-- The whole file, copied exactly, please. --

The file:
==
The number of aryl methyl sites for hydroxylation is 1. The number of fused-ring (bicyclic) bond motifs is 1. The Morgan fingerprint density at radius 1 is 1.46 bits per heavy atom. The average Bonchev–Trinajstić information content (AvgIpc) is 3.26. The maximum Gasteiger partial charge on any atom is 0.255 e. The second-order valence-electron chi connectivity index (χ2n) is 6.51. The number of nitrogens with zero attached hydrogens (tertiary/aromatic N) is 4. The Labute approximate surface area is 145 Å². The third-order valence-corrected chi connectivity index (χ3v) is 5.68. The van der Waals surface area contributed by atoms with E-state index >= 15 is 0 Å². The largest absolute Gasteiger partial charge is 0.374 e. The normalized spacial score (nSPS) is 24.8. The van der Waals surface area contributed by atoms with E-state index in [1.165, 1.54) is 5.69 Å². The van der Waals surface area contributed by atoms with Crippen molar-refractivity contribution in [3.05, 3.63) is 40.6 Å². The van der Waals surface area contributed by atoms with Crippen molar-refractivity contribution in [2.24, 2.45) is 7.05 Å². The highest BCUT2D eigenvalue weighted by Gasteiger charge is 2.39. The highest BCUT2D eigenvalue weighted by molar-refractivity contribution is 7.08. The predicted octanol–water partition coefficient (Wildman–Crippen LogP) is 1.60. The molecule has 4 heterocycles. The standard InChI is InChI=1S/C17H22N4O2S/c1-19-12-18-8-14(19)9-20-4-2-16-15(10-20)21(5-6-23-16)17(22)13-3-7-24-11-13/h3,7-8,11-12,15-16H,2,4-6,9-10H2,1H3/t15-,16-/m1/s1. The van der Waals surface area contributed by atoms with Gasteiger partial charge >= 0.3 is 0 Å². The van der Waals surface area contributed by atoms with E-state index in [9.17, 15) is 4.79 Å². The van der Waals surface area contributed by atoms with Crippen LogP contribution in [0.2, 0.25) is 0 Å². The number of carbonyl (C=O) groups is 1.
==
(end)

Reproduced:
The number of aryl methyl sites for hydroxylation is 1. The number of fused-ring (bicyclic) bond motifs is 1. The Morgan fingerprint density at radius 1 is 1.46 bits per heavy atom. The average Bonchev–Trinajstić information content (AvgIpc) is 3.26. The maximum Gasteiger partial charge on any atom is 0.255 e. The second-order valence-electron chi connectivity index (χ2n) is 6.51. The number of nitrogens with zero attached hydrogens (tertiary/aromatic N) is 4. The Labute approximate surface area is 145 Å². The third-order valence-corrected chi connectivity index (χ3v) is 5.68. The van der Waals surface area contributed by atoms with E-state index >= 15 is 0 Å². The largest absolute Gasteiger partial charge is 0.374 e. The normalized spacial score (nSPS) is 24.8. The van der Waals surface area contributed by atoms with E-state index in [1.165, 1.54) is 5.69 Å². The van der Waals surface area contributed by atoms with Crippen molar-refractivity contribution in [3.05, 3.63) is 40.6 Å². The van der Waals surface area contributed by atoms with Crippen molar-refractivity contribution in [2.24, 2.45) is 7.05 Å². The highest BCUT2D eigenvalue weighted by Gasteiger charge is 2.39. The highest BCUT2D eigenvalue weighted by molar-refractivity contribution is 7.08. The predicted octanol–water partition coefficient (Wildman–Crippen LogP) is 1.60. The molecule has 4 heterocycles. The standard InChI is InChI=1S/C17H22N4O2S/c1-19-12-18-8-14(19)9-20-4-2-16-15(10-20)21(5-6-23-16)17(22)13-3-7-24-11-13/h3,7-8,11-12,15-16H,2,4-6,9-10H2,1H3/t15-,16-/m1/s1. The van der Waals surface area contributed by atoms with Gasteiger partial charge >= 0.3 is 0 Å². The van der Waals surface area contributed by atoms with E-state index in [9.17, 15) is 4.79 Å². The van der Waals surface area contributed by atoms with Crippen LogP contribution in [0.2, 0.25) is 0 Å². The number of carbonyl (C=O) groups is 1.